The 2007 second-hand disk study revealed that in the UK, a shocking 62 per cent of the disks that were in working condition still contained data that could be recovered without the use of any specialist tools. Of these, 41 per cent contained enough information for the organisation that they had come from to be identified and 65 per cent contained information that allowed individuals to be identified. Of the disks that were not working, a significant number were repaired with little effort and of these, the great majority still contained data.

The second handheld device study revealed that, of the working devices, 57 per cent contained easily recoverable data, 32 per cent contained no easily recoverable data and just 12 per cent were encrypted (these were all RIM Blackberry devices). This means that when they are disposed of, more than half of all of the devices, whether computers or handheld, still contain data.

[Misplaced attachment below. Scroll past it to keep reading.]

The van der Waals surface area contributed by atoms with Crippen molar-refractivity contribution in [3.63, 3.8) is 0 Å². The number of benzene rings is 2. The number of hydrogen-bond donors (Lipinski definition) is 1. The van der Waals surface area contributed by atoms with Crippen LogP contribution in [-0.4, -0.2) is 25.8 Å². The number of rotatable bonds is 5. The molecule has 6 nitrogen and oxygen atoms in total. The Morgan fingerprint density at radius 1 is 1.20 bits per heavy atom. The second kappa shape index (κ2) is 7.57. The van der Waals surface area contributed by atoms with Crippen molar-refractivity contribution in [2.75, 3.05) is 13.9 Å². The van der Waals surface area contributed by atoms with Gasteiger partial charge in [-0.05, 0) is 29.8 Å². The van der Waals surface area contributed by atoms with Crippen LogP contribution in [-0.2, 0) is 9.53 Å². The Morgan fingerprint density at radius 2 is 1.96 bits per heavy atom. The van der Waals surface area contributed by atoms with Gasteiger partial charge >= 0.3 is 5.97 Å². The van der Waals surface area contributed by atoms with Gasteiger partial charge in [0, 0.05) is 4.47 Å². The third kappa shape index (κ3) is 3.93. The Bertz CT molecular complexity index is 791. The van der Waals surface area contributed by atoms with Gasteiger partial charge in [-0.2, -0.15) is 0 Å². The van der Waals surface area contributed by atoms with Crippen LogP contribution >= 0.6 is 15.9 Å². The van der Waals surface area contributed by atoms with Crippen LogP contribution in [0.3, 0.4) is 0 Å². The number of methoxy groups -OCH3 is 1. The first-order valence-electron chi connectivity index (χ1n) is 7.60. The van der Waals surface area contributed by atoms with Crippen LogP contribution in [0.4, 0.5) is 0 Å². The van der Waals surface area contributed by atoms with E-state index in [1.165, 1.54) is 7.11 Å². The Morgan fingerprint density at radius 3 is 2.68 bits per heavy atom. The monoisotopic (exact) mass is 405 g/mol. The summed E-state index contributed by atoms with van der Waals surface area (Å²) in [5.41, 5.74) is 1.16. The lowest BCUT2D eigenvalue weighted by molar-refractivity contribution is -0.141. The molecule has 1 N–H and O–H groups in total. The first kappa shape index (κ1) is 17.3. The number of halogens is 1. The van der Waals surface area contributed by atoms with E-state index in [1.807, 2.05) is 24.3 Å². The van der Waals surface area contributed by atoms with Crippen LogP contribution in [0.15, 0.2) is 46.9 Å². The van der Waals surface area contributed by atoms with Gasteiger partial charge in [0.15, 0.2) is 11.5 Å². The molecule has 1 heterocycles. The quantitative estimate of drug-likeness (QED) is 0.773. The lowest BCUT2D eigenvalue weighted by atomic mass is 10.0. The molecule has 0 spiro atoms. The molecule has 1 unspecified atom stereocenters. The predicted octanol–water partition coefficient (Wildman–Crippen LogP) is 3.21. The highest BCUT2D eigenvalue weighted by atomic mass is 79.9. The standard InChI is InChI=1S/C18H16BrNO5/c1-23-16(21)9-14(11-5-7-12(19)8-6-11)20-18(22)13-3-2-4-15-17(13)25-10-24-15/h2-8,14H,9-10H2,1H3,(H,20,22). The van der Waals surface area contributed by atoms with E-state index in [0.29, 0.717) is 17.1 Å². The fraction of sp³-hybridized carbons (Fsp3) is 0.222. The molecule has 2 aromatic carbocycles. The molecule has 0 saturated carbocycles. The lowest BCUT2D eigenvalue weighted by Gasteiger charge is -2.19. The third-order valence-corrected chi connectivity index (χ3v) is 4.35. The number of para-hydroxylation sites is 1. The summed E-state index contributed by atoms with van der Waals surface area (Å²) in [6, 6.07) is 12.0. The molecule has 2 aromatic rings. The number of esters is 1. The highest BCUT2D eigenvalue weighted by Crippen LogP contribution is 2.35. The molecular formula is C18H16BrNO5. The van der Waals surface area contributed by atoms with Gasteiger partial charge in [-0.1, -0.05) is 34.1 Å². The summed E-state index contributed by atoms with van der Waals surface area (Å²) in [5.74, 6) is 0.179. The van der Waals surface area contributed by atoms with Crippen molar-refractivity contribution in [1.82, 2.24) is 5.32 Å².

There are a number of steps that can be taken to improve this figure. Some of these are in the remit of the government and national authorities, some are in the hands of organisations and some are in the hands of the individual.

The first and probably most effective measure that can be taken is the education and provision of awareness training for the users. If the users are aware of the problem, many will change their behaviour.